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Witnessing a traumatic event can affect you physically, emotionally and mentally. This article is aimed at helping those who have witnessed a traumatic event and those who want to support them.
How a traumatic event can impact you
A traumatic event can affect you emotionally, physically and mentally. These feelings are normal and will usually pass within a few weeks. Below are some common feelings you may have after a traumatic event.
- Continued thoughts and images of the event.
- Wanting to stay away from the scene of the event and/or fear of returning to work.
- Difficulty concentrating, or feeling dazed or confused.
- Difficulty handling tasks or making decisions.
- Increased wandering around or just sitting and staring without direction.
- Feelings of guilt or wishing you could have done something different.
- Wanting to separate yourself from family, coworkers and friends.
- Nightmares and/or trouble sleeping.
- Headaches or other physical reactions such as stomachaches or feeling tired all the time.
- Using alcohol or drugs to numb your feelings.
How to take care of yourself after a traumatic event
If you have seen or been through a traumatic event, the following may be helpful.
- Talk to someone. Talking about it may feel uncomfortable, but it may help you feel better.
- Avoid using alcohol or drugs as way of coping.
- Keep active. Physical activity is a good way to reduce stress.
- Eat well and get enough sleep to feel rested. Feeling physically healthy can help you feel emotionally strong.
- Do something you enjoy. Spend time with your pets. Keep busy with hobbies. Get away to a spot where you feel your best.
- Use your support system. Talk to friends, your partner, family, or a counselor. Talking about it is a step toward healing.
- Call your Employee Assistance Program (EAP). Talk to a professional if your reactions are impacting your work or personal life. Consult your employer or human resources contact for employer-based EAP assistance.
How to support someone who has experienced a traumatic event
It can be hard to know what to say or do when someone has experienced a traumatic event. Here are some ways to be supportive during a difficult time.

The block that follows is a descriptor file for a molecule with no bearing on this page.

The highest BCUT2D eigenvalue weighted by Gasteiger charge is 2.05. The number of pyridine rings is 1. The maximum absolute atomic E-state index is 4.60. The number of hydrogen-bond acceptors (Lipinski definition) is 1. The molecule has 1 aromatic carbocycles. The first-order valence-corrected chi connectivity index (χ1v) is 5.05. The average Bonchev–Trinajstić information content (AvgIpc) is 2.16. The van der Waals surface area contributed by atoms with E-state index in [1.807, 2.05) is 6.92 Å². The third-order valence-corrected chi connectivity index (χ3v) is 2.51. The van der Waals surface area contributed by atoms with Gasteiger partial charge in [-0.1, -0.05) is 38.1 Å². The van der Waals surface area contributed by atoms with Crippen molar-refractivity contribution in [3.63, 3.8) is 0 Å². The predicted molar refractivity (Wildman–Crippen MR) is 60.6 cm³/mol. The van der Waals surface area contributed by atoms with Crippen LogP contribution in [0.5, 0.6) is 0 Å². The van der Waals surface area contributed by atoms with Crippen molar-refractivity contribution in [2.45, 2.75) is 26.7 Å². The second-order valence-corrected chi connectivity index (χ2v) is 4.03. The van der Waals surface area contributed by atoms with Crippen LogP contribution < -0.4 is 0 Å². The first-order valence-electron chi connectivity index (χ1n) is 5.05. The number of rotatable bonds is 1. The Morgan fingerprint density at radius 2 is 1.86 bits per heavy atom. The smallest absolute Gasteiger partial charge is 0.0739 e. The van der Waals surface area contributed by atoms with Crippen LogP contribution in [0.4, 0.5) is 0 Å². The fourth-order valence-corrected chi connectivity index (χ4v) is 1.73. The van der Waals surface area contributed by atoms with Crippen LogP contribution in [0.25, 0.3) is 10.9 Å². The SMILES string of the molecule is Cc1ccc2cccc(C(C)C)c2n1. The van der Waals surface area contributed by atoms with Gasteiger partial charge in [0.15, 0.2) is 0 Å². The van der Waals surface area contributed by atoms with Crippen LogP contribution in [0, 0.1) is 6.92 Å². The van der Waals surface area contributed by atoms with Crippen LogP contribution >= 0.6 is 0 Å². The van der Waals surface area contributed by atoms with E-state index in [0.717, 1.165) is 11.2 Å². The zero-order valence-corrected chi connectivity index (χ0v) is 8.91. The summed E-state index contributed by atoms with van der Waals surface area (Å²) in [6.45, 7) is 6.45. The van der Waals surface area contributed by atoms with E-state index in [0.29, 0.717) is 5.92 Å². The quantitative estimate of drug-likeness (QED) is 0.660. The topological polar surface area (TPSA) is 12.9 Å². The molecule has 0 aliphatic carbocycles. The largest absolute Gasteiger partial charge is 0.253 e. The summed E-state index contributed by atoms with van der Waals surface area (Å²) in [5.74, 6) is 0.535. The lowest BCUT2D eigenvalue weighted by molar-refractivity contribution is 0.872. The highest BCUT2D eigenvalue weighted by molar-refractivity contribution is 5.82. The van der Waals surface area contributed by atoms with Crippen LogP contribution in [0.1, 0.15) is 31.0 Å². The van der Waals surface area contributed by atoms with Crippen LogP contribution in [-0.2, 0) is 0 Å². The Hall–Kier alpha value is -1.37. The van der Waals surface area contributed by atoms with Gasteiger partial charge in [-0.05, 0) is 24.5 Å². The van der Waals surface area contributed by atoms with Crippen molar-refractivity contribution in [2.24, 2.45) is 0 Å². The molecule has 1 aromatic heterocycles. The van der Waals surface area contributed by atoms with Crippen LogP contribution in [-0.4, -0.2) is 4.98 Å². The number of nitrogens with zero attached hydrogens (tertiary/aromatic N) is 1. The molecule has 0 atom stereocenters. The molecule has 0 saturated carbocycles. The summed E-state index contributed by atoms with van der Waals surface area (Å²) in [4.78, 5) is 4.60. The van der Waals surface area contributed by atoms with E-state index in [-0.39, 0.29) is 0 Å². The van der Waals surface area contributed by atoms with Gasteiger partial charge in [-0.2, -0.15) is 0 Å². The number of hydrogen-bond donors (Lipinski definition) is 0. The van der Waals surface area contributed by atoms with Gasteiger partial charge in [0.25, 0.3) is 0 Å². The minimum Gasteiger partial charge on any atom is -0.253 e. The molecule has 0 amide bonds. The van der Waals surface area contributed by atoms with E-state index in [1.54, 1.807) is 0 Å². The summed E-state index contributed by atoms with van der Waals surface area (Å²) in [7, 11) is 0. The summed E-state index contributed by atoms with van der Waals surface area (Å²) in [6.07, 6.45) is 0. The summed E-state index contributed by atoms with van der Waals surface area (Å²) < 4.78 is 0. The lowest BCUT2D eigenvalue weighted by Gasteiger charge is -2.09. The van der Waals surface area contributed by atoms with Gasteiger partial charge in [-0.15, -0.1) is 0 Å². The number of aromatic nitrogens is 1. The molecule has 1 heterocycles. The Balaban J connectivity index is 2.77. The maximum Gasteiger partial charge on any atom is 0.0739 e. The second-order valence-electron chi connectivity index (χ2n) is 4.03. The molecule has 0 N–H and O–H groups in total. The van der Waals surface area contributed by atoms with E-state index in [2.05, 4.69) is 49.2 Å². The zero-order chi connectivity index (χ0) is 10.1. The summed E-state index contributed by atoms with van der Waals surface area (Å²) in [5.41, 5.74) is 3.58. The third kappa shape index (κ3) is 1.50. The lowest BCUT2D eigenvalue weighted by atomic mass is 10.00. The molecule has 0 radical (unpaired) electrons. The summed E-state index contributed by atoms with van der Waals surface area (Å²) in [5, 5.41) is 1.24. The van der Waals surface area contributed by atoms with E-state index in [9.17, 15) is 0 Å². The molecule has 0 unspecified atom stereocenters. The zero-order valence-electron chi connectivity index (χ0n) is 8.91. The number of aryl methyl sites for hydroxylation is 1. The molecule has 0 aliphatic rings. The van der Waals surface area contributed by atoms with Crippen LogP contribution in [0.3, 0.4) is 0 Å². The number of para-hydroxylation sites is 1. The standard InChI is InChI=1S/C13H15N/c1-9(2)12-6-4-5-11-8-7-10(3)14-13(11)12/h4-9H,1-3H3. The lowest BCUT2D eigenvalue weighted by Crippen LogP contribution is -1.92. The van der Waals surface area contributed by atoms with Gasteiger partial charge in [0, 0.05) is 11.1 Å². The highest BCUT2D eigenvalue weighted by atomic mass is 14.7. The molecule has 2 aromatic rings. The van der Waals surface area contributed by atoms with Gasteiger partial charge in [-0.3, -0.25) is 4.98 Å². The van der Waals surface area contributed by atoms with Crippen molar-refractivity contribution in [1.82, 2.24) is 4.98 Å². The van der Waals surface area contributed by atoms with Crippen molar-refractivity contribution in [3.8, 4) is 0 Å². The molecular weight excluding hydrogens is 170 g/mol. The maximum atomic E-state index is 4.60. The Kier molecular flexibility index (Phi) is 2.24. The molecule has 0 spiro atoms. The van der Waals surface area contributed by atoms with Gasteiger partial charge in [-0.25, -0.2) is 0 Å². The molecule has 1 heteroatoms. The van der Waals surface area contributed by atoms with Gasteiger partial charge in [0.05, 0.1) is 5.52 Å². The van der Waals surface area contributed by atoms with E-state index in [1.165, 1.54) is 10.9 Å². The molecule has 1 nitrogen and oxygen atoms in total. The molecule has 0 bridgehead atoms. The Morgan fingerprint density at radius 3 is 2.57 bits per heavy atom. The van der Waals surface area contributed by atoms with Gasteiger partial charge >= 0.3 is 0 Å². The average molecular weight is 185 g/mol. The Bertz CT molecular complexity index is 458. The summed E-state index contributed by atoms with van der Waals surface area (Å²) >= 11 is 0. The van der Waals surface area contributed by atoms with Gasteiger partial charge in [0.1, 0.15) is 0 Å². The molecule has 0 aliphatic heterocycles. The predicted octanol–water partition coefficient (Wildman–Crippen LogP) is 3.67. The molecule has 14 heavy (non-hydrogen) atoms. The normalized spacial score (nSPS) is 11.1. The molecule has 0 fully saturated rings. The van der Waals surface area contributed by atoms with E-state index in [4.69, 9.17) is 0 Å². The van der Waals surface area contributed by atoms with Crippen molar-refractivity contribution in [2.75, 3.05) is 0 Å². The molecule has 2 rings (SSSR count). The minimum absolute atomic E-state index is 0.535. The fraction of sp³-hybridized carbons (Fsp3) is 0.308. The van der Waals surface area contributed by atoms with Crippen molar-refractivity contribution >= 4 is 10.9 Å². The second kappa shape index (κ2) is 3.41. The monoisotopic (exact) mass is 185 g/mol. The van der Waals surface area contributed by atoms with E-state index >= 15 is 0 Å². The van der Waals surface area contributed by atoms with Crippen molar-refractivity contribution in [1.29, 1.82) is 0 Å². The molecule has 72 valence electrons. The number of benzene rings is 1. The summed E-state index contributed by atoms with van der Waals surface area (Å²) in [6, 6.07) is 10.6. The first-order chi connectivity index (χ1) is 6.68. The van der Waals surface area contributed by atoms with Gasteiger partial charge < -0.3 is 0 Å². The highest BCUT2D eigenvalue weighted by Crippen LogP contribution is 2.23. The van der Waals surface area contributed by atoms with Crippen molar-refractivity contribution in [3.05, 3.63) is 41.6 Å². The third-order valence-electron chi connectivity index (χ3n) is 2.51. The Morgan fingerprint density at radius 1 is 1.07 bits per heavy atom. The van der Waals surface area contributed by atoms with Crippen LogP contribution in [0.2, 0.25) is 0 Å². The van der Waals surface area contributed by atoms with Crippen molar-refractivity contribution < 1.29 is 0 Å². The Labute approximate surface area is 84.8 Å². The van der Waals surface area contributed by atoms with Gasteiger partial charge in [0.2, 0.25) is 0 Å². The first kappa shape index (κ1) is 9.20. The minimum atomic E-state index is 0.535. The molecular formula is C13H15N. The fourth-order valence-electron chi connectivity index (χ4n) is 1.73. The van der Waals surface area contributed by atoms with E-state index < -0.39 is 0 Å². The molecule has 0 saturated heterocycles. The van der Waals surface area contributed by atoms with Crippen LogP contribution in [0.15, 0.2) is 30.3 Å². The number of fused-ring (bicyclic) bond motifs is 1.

- Listen. Ask questions respectfully. If the person seems uncomfortable talking about it, let them know that you’re available if needed.
- Don’t take the person’s reactions (e.g., anger, withdrawal, irritability) personally. These are normal reactions to a traumatic event.
- Avoid clichés like “I know how you feel” or “Everything will be all right.”
- Be honest. If you don’t know what to say, simply say that.
- Provide a place of safety. Just “be there” for them. Periods of silence can be healing.
- Allow tears and laughter. They are part of the healing process.
- Don’t try to fix it. Spending time together is enough.
- Lower expectations for a while. Those who have experienced a traumatic event often have a hard time concentrating and making decisions. They may struggle to stay on task and complete their work.
- Offer support with simple things, such as picking up some of their workload (with your manager’s permission), cooking them a meal or taking them out to dinner, or running errands for them.
- If they seem to be having a hard time getting over the event, give them the EAP number through your employer and suggest they talk to someone there.
This material is provided by Cigna for informational/educational purposes only. It is not intended as medical/clinical advice. Only a health care professional can make a diagnosis or recommend a treatment plan. For more information about your behavioral health coverage, you can call the customer service or the behavioral health telephone number listed on your health care identification card.